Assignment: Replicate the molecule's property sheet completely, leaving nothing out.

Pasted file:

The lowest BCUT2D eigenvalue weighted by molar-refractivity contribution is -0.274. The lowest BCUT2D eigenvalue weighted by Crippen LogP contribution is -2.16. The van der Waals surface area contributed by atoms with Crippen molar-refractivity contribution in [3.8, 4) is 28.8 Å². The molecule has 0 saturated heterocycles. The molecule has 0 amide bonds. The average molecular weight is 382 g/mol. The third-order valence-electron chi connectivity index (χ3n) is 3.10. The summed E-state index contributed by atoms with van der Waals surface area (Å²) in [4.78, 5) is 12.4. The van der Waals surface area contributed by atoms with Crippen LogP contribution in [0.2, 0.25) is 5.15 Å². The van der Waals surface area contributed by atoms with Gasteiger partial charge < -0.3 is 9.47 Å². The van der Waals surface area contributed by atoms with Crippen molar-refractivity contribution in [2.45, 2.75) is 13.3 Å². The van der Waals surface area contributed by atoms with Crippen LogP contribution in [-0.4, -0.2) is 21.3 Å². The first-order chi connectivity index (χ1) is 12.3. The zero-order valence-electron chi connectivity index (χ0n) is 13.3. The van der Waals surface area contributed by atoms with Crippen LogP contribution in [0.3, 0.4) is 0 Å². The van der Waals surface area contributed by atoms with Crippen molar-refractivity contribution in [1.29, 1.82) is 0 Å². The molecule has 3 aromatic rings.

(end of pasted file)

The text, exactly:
The lowest BCUT2D eigenvalue weighted by molar-refractivity contribution is -0.274. The lowest BCUT2D eigenvalue weighted by Crippen LogP contribution is -2.16. The van der Waals surface area contributed by atoms with Crippen molar-refractivity contribution in [3.8, 4) is 28.8 Å². The molecule has 0 saturated heterocycles. The molecule has 0 amide bonds. The average molecular weight is 382 g/mol. The third-order valence-electron chi connectivity index (χ3n) is 3.10. The summed E-state index contributed by atoms with van der Waals surface area (Å²) in [4.78, 5) is 12.4. The van der Waals surface area contributed by atoms with Crippen LogP contribution in [0.2, 0.25) is 5.15 Å². The van der Waals surface area contributed by atoms with Gasteiger partial charge < -0.3 is 9.47 Å². The van der Waals surface area contributed by atoms with Crippen molar-refractivity contribution in [2.45, 2.75) is 13.3 Å². The van der Waals surface area contributed by atoms with Crippen LogP contribution in [-0.4, -0.2) is 21.3 Å². The first-order chi connectivity index (χ1) is 12.3. The zero-order valence-electron chi connectivity index (χ0n) is 13.3. The van der Waals surface area contributed by atoms with Crippen LogP contribution in [0.3, 0.4) is 0 Å². The van der Waals surface area contributed by atoms with Crippen molar-refractivity contribution in [1.29, 1.82) is 0 Å². The molecule has 3 aromatic rings.